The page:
The fact is that on iOS, the Touch ID and Face ID capabilities can be bypassed by typing in the device passcode. For most people, this is a 4 or 6-digit number. Apple and Android force users to constantly enter this code as a fallback mechanism. Therefore, if your device passcode is leaked, an attacker can log in to your device and establish a new fingerprint or reset your facial ID. This might surprise many users and encourage you to set up a stronger alphanumeric passcode on your device. It’s important to look for a product that allows customers to opt out of using Touch ID and restrict the use of biometrics.
Look for a product that is zero knowledge. This means your information stored within the product is only encrypted and decrypted at the device level—using an encryption key that is derived from your master password.
If a website, app or service simply allows you to login without a password, or if the service is not performing client-side decryption, you should be aware this means your information is stored on their servers, fully in the open. If employees of that company want to view your information, they have full ability to do so. This also means that if the company has a bug in their software, your information could, in theory, be exposed publicly on the internet.
This might not matter to you depending on the type of information stored with the service. But, in the case of confidential files, passwords, and other secret information, it could be devastating. Private and confidential information should be encrypted at the device level, and that can only be accomplished ultimately with an encryption key that is derived from something in your brain that nobody else knows (a password!).
It is extremely difficult to build a zero-knowledge product. This is why most companies don’t do it. The important thing for users and businesses is to understand what information you are storing and what level of comfort you have in the company that is protecting your information.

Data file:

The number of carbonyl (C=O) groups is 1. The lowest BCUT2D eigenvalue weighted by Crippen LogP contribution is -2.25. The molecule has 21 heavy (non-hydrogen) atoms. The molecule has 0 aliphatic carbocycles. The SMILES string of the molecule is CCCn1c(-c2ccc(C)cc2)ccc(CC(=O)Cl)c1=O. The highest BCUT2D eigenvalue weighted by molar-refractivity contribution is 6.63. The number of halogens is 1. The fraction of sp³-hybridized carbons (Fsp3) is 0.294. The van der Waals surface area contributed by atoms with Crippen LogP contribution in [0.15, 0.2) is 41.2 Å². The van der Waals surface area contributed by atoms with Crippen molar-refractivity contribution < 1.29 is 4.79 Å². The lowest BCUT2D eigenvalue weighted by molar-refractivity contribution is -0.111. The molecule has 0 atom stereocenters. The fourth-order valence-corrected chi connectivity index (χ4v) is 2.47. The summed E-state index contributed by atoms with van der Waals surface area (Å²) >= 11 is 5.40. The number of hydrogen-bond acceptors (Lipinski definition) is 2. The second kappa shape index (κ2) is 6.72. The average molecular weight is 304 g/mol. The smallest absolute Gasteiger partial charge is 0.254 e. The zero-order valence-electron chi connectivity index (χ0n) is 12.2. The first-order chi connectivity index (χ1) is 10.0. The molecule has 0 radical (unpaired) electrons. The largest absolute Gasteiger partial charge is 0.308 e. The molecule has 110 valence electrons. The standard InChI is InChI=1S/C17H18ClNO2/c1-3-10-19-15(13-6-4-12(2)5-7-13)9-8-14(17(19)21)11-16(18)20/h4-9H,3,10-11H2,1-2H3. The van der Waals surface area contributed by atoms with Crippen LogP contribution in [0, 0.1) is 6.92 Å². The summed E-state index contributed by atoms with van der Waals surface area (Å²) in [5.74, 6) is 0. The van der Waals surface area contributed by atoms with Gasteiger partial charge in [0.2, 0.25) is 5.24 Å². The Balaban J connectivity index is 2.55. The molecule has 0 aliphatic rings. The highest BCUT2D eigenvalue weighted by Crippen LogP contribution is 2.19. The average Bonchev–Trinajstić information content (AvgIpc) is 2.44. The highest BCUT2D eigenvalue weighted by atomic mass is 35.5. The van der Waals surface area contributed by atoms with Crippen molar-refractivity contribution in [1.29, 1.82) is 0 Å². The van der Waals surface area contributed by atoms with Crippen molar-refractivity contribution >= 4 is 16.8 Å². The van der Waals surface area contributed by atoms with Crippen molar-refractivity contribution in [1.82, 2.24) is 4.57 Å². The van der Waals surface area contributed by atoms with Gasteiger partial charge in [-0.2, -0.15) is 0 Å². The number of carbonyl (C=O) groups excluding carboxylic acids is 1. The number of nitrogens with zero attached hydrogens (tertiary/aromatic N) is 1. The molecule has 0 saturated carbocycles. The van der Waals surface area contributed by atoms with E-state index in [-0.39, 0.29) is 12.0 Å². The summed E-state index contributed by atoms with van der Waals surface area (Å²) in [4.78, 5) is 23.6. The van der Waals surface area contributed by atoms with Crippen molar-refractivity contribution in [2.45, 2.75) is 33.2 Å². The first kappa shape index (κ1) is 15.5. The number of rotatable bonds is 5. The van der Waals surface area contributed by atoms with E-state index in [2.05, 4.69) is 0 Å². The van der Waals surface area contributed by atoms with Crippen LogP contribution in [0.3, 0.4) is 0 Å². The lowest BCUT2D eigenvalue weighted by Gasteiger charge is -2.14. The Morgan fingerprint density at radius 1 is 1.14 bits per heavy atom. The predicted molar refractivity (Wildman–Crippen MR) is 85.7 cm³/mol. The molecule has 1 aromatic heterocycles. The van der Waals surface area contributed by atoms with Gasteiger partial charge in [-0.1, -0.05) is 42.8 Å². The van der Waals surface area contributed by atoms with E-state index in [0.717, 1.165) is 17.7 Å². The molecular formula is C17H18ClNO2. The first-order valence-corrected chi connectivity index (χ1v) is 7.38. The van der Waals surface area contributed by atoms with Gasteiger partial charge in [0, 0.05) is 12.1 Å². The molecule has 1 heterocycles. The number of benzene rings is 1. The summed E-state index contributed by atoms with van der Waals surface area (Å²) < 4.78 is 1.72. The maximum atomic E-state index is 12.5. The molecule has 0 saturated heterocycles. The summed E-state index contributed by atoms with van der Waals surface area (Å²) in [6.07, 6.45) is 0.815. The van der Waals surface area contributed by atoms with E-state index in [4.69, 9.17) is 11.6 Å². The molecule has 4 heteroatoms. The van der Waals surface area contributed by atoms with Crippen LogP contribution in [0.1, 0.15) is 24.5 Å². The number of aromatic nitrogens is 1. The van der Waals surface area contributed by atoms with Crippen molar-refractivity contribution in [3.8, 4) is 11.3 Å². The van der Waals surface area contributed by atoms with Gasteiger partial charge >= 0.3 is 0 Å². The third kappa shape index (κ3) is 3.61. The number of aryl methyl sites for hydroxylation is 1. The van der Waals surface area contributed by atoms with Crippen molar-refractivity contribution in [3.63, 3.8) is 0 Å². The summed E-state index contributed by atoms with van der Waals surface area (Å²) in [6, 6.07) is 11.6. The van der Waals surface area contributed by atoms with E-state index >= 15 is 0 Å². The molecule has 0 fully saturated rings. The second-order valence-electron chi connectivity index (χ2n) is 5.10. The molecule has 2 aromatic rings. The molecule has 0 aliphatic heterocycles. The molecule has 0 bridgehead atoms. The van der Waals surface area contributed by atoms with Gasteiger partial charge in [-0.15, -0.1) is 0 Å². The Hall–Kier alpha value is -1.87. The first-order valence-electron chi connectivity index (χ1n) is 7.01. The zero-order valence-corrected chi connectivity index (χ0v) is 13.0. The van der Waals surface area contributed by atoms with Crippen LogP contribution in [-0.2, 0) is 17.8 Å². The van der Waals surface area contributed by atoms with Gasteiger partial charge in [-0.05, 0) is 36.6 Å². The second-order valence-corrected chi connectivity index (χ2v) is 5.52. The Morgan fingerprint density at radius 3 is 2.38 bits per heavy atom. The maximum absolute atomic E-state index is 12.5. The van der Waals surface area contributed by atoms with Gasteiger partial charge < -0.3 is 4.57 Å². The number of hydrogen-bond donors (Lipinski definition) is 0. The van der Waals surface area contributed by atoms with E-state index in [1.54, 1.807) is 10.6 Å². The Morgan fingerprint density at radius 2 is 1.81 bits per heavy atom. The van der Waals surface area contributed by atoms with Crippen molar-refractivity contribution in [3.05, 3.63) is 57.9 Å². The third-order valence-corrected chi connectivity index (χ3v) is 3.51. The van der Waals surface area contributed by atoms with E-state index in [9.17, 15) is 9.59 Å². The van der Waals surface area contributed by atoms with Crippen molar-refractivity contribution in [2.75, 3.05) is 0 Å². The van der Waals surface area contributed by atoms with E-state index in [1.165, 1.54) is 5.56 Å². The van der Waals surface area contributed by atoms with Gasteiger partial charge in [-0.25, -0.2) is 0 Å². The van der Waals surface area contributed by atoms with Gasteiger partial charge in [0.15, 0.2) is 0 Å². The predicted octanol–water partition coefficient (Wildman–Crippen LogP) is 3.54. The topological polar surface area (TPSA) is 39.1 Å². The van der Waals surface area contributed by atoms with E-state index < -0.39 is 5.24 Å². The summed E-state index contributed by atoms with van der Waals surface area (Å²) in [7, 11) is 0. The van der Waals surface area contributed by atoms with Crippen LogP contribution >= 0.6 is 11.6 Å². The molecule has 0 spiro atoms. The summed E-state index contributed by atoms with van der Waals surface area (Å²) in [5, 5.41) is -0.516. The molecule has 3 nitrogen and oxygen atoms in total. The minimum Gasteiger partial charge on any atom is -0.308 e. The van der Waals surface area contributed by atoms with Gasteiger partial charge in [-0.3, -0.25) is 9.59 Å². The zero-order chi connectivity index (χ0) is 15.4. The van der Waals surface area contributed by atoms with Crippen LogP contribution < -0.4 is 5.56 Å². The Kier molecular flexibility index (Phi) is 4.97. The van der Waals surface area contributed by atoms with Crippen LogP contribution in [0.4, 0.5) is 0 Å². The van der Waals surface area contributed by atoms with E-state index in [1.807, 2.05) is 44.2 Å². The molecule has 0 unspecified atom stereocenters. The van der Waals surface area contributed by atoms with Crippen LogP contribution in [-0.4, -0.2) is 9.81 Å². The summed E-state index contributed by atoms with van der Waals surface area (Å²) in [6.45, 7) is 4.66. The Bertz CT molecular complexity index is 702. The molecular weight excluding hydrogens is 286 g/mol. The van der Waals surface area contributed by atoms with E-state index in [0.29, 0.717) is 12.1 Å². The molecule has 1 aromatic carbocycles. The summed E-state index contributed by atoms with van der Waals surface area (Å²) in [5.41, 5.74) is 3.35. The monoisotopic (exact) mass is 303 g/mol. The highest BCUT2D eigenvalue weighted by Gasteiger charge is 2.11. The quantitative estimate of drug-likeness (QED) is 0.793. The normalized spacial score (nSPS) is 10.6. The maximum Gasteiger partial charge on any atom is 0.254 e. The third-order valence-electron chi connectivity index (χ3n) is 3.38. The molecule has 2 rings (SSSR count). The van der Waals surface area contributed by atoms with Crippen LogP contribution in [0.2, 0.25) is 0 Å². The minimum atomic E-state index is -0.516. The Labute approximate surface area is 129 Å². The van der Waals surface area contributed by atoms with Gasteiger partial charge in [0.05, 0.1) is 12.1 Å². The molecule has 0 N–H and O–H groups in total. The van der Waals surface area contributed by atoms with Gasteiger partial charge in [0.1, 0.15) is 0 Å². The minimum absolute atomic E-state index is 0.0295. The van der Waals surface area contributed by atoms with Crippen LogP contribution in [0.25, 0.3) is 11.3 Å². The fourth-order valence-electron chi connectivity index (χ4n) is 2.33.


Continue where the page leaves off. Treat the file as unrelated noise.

In regards to biometrics, the main takeaway is that a biometric cannot directly encrypt your information. Therefore, any service which has no password protection and relies completely on a biometric for access cannot be trusted as fully secure.
Biometrics as a second factor of authentication
As a second factor for logging into a device, biometrics can be valuable for most applications, while preserving the highest levels of security. For example, after typing in a password or using your password manager to login to a website or application on your computer, you can be prompted to authenticate with your fingerprint or facial recognition on your mobile device.
This type of workflow would require that the app or website developer has integrated with a mobile application or a third party authentication service which supports biometric devices. To properly associate a biometric authentication as a second factor, there must be an enrollment feature and a backend which securely communicates the second-factor information between the application and the back-end servers.
When using biometrics as a second factor, the most important element in the protection of your information is therefore based on the communication channel between the biometric device and the backend servers. A hacker attempting to break into an account protected by a biometric device will spend their time trying to fool the servers into authenticating the user, rather than trying to break into the fingerprint reader. Therefore the trust you place in your application or software provider is based not only on the fact that they have a biometric authentication, but also the method of implementation.
Biometrics are becoming more mainstream but it’s important for the public to understand the difference between the security they provide versus the convenience gained. Every individual user and organization has a different level of risk aversion. Biometrics cannot provide security on their own merit, and a strong password management strategy is critical in preventing cyber attacks and data theft.
Mobile devices and desktop computers that incorporate biometric authentication are simply providing a convenient way to transfer a password from the physical hardware to the app that you are logging into. Having a weak password, or using the same password for multiple apps and websites, is still exposing yourself to hacking and data theft, even if you use a biometric device. However, as a second factor, biometrics can provide a convenient and valuable security mechanism when implemented securely by the software provider.
CTO, Keeper Security